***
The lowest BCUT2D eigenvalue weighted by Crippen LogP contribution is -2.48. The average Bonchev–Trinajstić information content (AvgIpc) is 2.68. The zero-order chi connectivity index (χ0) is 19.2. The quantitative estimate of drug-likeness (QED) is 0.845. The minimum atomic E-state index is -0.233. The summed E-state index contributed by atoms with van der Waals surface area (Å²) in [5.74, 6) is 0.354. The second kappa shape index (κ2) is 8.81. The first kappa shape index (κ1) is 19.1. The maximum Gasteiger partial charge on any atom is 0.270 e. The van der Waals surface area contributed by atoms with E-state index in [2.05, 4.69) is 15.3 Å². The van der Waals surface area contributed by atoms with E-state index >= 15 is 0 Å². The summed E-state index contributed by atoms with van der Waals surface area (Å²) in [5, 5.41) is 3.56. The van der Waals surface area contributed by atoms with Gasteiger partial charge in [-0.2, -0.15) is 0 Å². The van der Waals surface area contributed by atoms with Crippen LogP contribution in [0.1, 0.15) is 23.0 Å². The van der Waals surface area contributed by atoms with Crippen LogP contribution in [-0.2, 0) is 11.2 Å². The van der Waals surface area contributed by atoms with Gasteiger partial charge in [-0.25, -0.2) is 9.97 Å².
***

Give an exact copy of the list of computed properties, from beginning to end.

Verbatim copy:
The lowest BCUT2D eigenvalue weighted by Crippen LogP contribution is -2.48. The average Bonchev–Trinajstić information content (AvgIpc) is 2.68. The zero-order chi connectivity index (χ0) is 19.2. The quantitative estimate of drug-likeness (QED) is 0.845. The minimum atomic E-state index is -0.233. The summed E-state index contributed by atoms with van der Waals surface area (Å²) in [5.74, 6) is 0.354. The second kappa shape index (κ2) is 8.81. The first kappa shape index (κ1) is 19.1. The maximum Gasteiger partial charge on any atom is 0.270 e. The van der Waals surface area contributed by atoms with E-state index in [2.05, 4.69) is 15.3 Å². The van der Waals surface area contributed by atoms with E-state index >= 15 is 0 Å². The summed E-state index contributed by atoms with van der Waals surface area (Å²) in [5, 5.41) is 3.56. The van der Waals surface area contributed by atoms with Gasteiger partial charge in [-0.2, -0.15) is 0 Å². The van der Waals surface area contributed by atoms with Crippen LogP contribution in [0.1, 0.15) is 23.0 Å². The van der Waals surface area contributed by atoms with Crippen LogP contribution in [-0.2, 0) is 11.2 Å². The van der Waals surface area contributed by atoms with Gasteiger partial charge in [-0.25, -0.2) is 9.97 Å².